ARE THE TTIP NEGOTIATIONS TRANSPARENT?

WE INVESTIGATED WHAT INFORMATION IS AVAILABLE AND WHAT IS NOT.
HERE’S WHAT WE FOUND

TTIP TRANSPARENCY OVER TIME

The following timeline guides you through the development of transparency around the TTIP negotiations. Browse through, and let us know if you think we have missed something!

WHAT ARE THE KEY DOCUMENTS?

Consolidated texts are those where the EU and the US positions on issues are shown side-by-side. These documents are crucial for assessing accountability by comparing those positions with the final text both during the negotiating process and once the agreement is reached.
EU textual proposals are the European Union’s initial proposals for legal text on topics covered by TTIP. They are tabled for discussion with the US in negotiating rounds. The actual text in the final agreement will be a result of negotiations between the EU and US.
EU position papers set out and describe the European Union’s general approach on subject areas in the TTIP negotiations. They are tabled for discussion with the US in negotiating rounds.
Legal advice is produced by the Legal Service (an internal service) of the Commission and contains the Service’s opinions about drafting and conducting international negotiations, as well as a range of other Commission competences.
Non-papers are documents designed to stimulate discussion on a particular issue without representing the official position of the institution or country which drafted them. Non-papers have no official status, but can be very useful in starting debates on particularly sensitive issues.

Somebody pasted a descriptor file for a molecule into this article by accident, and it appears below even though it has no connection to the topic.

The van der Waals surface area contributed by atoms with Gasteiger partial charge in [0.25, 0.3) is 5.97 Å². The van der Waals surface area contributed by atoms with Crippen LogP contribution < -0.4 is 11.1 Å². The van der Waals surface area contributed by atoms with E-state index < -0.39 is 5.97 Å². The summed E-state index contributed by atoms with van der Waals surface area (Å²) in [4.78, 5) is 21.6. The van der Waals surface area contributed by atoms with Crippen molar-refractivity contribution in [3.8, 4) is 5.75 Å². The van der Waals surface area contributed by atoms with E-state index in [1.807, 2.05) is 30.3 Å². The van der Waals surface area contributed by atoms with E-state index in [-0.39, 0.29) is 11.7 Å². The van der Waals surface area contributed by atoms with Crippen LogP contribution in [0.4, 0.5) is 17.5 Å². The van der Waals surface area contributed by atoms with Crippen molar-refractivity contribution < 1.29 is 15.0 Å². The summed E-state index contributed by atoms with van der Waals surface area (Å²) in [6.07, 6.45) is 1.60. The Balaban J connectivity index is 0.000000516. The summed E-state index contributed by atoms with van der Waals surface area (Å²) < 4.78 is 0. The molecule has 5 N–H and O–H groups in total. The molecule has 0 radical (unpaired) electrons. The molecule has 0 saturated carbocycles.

Minutes of meetings contain (detailed) information about the participants and their positions.
Agendas show date, place, participant(s) and subject(s) of meetings.
Correspondence includes all forms of communication whatever the format in which occurred, such as email.
US documents in possession of the EU include all types of documents mentioned above which were created by the United States and are in possession of a EU institution. These documents are also covered by Regulation 1049/2001 regarding public access to documents (Article 2(3)).

WHICH INFORMATION IS PROACTIVELY PUBLISHED?

EU textual proposals

Scroll over to find out if they are proactively published

EU textual proposals

Since January 2015, following public pressure, the EU Commission has disclosed textual proposals on a rolling basis.

EU position papers

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EU position papers

Since January 2015, following public pressure, the EU Commission has disclosed position papers on a rolling basis.

Consolidated texts

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Consolidated texts

The EU Commission does not proactively disclose to the public ongoing or final consolidated texts that bring together EU-US positions. These are available however, to MEPs and national MPs via ‘reading rooms’.

Legal Advice

Scroll over to find out if they are proactively published

Legal Advice

The EU Commission publishes legal reports from external experts, but it does not proactively publish the internal legal advice it receives.

Drafts, non-papers and other

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Drafts, non-papers and other